A molecular model of the St9 antibody Fv region was built based on the experimentally determined sequences of its light and heavy chains, using the Sybyl Composer program (Tripos, Inc., St. Louis, Mo.). First, sequence homologics to respective antibody light or heavy chain domains were determined from a protein database consisting of antibody fragments with known 3D structures. The best ten light chain homologs and the best seven heavy chain homologs were selected and the light and heavy chain domain models were constructed independently. The 3D coordinates of conserved framework regions of the respective homologs were aligned and the correct residues were inserted for the St9 sequence using an RMS fitting procedure to the averaged alpha carbon coordinates. After completion of the framework regions, the hypervariable loop regions (CDRs) were built using coordinates of proteins from the entire Brookhaven database by an alpha-carbon loop searching algorithm similar to that described by Martin, et al (Proc. Nat. Acad. Sci. USA, vol. 86, 9268-9272 (1989)). After preliminary energy minization with the backbone atoms constrained in position, the two domains were aligned together by an RMS fit of the conserved backbone regions of the two domains to the corresponding regions in the 4420 fluorescein binding Fab fragment (Brookhaven pdb file 4FAB; this antibody had the highest overall sequence homology to the St9 Fv domain). After manual adjustments of close contacts, the structure was further refined by steepest descent energy minimization with gradual relaxing of side chain and loop residue constraints.
The St9 antibody Fv region model binding site appears to have a distinct "groove" character with a central pocket which can easily accomodate a GlcNAc residue from the Streptococcal Group A polysaccharide antigen. A GlcNAc monosaccharide model was built using coordinates for beta-D-glucose provided with the Sybyl program. This was manually docked in the putative binding pocket and distances from the glycosidic heteroatom (an oxygen in the model, an amide nitrogen in the GlcNAc-CHO and GlcNAc-MAL reagents) to the closest lysine side chain nitrogens were determined ±2 Å: Lys27L (15 Å), Lys67H (19 Å), and Lys54H (18 Å). The distances were used to design the appropriate cleavable linker reagent for modification of the antibody and modified antigens for increased binding to the modified antibody.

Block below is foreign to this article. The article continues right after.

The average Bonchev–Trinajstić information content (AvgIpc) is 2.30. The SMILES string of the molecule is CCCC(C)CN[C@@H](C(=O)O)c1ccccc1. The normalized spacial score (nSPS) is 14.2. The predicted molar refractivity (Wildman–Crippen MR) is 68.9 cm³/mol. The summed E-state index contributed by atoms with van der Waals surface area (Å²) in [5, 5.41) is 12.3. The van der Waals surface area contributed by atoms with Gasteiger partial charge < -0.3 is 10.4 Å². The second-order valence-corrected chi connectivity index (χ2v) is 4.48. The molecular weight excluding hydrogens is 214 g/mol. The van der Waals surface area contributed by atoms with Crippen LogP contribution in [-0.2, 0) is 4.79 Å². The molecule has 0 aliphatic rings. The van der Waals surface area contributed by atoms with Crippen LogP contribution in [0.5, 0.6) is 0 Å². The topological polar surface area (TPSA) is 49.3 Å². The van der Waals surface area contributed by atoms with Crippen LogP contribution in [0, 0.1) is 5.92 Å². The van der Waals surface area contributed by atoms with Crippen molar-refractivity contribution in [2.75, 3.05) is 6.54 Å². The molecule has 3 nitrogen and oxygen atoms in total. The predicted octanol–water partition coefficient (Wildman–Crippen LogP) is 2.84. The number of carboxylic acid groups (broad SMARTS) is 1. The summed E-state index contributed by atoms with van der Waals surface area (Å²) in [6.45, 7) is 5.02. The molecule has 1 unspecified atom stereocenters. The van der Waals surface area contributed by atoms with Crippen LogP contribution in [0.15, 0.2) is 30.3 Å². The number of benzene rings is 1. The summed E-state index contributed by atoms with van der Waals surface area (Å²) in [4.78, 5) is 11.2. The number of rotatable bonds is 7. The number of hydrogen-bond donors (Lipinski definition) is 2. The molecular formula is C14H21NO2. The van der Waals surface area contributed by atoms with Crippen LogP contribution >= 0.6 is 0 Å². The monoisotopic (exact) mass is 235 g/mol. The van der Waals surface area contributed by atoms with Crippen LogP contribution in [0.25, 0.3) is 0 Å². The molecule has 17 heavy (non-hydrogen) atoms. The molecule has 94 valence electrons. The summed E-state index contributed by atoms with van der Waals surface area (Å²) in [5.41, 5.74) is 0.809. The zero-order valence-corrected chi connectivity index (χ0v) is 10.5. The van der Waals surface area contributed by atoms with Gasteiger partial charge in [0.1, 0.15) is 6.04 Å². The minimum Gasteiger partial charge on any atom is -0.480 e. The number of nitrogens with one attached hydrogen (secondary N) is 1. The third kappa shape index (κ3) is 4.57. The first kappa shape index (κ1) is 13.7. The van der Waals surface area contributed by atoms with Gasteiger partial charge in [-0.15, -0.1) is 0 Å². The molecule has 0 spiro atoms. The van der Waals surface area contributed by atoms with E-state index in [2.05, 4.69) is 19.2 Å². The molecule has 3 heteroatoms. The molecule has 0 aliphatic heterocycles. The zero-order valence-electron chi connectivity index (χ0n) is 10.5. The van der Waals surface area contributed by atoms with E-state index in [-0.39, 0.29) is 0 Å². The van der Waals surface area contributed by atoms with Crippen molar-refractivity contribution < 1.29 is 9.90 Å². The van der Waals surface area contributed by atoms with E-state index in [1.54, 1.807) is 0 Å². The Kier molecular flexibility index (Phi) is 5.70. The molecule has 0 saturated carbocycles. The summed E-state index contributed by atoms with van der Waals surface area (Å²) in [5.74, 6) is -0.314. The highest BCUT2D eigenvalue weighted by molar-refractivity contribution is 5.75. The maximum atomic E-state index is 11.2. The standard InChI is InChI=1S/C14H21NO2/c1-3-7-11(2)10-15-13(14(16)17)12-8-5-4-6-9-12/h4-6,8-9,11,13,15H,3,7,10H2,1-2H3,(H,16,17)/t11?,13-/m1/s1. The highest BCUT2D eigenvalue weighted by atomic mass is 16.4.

The chemical reactions which take place during the synthesis of the following specified modified streptococcus Group A antigens are shown in FIGS. 8 and 9.
A. Synthesis of 2-acetamido-1-[6-(3-(2-pyridyldithio)-3-propionamidyl)-1-oxo-hexyl]-amino-1,2-dideoxy- -D-glucose (5)
A 50 mL round bottom flask equipped with a magnetic stirrer was charged with 336 mg (1.00 mmol) of 2-acetamido-1-(6-amino-1-oxo-hexyl)-1,2-dideoxy- -D-glucose (Sigma Chemical Co., St. Louis, Mo.), 314 mg (1.00 mmol) of N-Succinimidyl 3-(2-pyridyldithio)-propionate (SPDP, Sigma), and 15 mL of dry N,N-dimethylformamide. The reactants slowly dissolved to form a yellow solution. This solution was stirred for 15 hours at ambient temperature under an argon atmosphere. The solvent was evaporated under reduced pressure (1 mm, 40° C.) and the resulting solid was recrystallized from methanol and ether to give 500 mg (94%) of product: TLC (C-18 reverse phase 1:1 methanol/water, UV detection) Rf =0.3;